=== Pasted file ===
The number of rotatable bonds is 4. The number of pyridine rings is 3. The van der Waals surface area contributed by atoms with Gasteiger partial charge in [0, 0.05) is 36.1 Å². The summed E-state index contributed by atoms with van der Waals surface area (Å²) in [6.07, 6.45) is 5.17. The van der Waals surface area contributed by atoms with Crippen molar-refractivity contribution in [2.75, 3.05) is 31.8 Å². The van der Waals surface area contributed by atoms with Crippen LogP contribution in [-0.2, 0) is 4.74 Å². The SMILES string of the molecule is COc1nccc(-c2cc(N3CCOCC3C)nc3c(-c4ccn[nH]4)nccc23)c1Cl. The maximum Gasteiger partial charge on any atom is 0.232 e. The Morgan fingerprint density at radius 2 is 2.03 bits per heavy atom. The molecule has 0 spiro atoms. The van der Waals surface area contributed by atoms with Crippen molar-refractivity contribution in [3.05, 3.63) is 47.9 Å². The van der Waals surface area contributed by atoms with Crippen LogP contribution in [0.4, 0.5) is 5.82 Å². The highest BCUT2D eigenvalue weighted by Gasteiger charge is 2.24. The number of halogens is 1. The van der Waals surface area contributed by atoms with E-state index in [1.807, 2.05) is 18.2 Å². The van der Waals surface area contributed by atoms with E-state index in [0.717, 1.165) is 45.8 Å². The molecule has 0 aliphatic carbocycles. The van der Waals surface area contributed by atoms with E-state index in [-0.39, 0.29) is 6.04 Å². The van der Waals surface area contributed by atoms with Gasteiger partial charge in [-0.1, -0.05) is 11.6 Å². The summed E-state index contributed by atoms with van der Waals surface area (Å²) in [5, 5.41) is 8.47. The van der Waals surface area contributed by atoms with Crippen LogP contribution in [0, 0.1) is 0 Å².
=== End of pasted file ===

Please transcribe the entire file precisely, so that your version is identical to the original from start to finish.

The number of rotatable bonds is 4. The number of pyridine rings is 3. The van der Waals surface area contributed by atoms with Gasteiger partial charge in [0, 0.05) is 36.1 Å². The summed E-state index contributed by atoms with van der Waals surface area (Å²) in [6.07, 6.45) is 5.17. The van der Waals surface area contributed by atoms with Crippen molar-refractivity contribution in [2.75, 3.05) is 31.8 Å². The van der Waals surface area contributed by atoms with Crippen LogP contribution in [-0.2, 0) is 4.74 Å². The SMILES string of the molecule is COc1nccc(-c2cc(N3CCOCC3C)nc3c(-c4ccn[nH]4)nccc23)c1Cl. The maximum Gasteiger partial charge on any atom is 0.232 e. The Morgan fingerprint density at radius 2 is 2.03 bits per heavy atom. The molecule has 0 spiro atoms. The van der Waals surface area contributed by atoms with Crippen molar-refractivity contribution in [3.05, 3.63) is 47.9 Å². The van der Waals surface area contributed by atoms with Crippen LogP contribution in [0.4, 0.5) is 5.82 Å². The highest BCUT2D eigenvalue weighted by Gasteiger charge is 2.24. The number of halogens is 1. The van der Waals surface area contributed by atoms with E-state index in [1.807, 2.05) is 18.2 Å². The van der Waals surface area contributed by atoms with E-state index in [0.717, 1.165) is 45.8 Å². The molecule has 0 aliphatic carbocycles. The van der Waals surface area contributed by atoms with E-state index in [-0.39, 0.29) is 6.04 Å². The van der Waals surface area contributed by atoms with Gasteiger partial charge in [-0.1, -0.05) is 11.6 Å². The summed E-state index contributed by atoms with van der Waals surface area (Å²) in [5, 5.41) is 8.47. The van der Waals surface area contributed by atoms with Crippen LogP contribution in [0, 0.1) is 0 Å².